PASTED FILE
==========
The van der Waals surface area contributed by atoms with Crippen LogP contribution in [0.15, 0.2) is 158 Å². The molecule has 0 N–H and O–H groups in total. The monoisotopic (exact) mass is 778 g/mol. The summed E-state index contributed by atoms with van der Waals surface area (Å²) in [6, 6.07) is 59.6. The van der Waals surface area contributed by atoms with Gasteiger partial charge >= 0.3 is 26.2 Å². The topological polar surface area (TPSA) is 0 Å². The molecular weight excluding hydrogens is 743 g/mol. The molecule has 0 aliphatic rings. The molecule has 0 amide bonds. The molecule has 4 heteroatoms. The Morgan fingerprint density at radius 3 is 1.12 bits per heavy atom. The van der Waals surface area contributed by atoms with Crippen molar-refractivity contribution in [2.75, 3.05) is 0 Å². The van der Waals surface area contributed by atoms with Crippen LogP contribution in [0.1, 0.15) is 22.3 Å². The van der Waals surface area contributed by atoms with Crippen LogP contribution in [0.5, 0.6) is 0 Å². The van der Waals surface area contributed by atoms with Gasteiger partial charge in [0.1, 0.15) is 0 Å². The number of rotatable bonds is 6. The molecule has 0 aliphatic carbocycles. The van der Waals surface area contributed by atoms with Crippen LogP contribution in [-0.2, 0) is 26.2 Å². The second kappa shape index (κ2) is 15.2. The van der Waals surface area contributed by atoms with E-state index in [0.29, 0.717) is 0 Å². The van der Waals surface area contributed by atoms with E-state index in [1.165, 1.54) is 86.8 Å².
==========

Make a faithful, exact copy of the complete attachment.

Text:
The van der Waals surface area contributed by atoms with Crippen LogP contribution in [0.15, 0.2) is 158 Å². The molecule has 0 N–H and O–H groups in total. The monoisotopic (exact) mass is 778 g/mol. The summed E-state index contributed by atoms with van der Waals surface area (Å²) in [6, 6.07) is 59.6. The van der Waals surface area contributed by atoms with Gasteiger partial charge >= 0.3 is 26.2 Å². The topological polar surface area (TPSA) is 0 Å². The molecular weight excluding hydrogens is 743 g/mol. The molecule has 0 aliphatic rings. The molecule has 0 amide bonds. The molecule has 4 heteroatoms. The Morgan fingerprint density at radius 3 is 1.12 bits per heavy atom. The van der Waals surface area contributed by atoms with Crippen molar-refractivity contribution in [2.75, 3.05) is 0 Å². The van der Waals surface area contributed by atoms with Crippen LogP contribution in [0.1, 0.15) is 22.3 Å². The van der Waals surface area contributed by atoms with Crippen LogP contribution in [0.5, 0.6) is 0 Å². The van der Waals surface area contributed by atoms with Gasteiger partial charge in [0.1, 0.15) is 0 Å². The number of rotatable bonds is 6. The molecule has 0 aliphatic carbocycles. The van der Waals surface area contributed by atoms with Crippen LogP contribution in [-0.2, 0) is 26.2 Å². The second kappa shape index (κ2) is 15.2. The van der Waals surface area contributed by atoms with E-state index in [0.29, 0.717) is 0 Å². The van der Waals surface area contributed by atoms with E-state index in [1.165, 1.54) is 86.8 Å².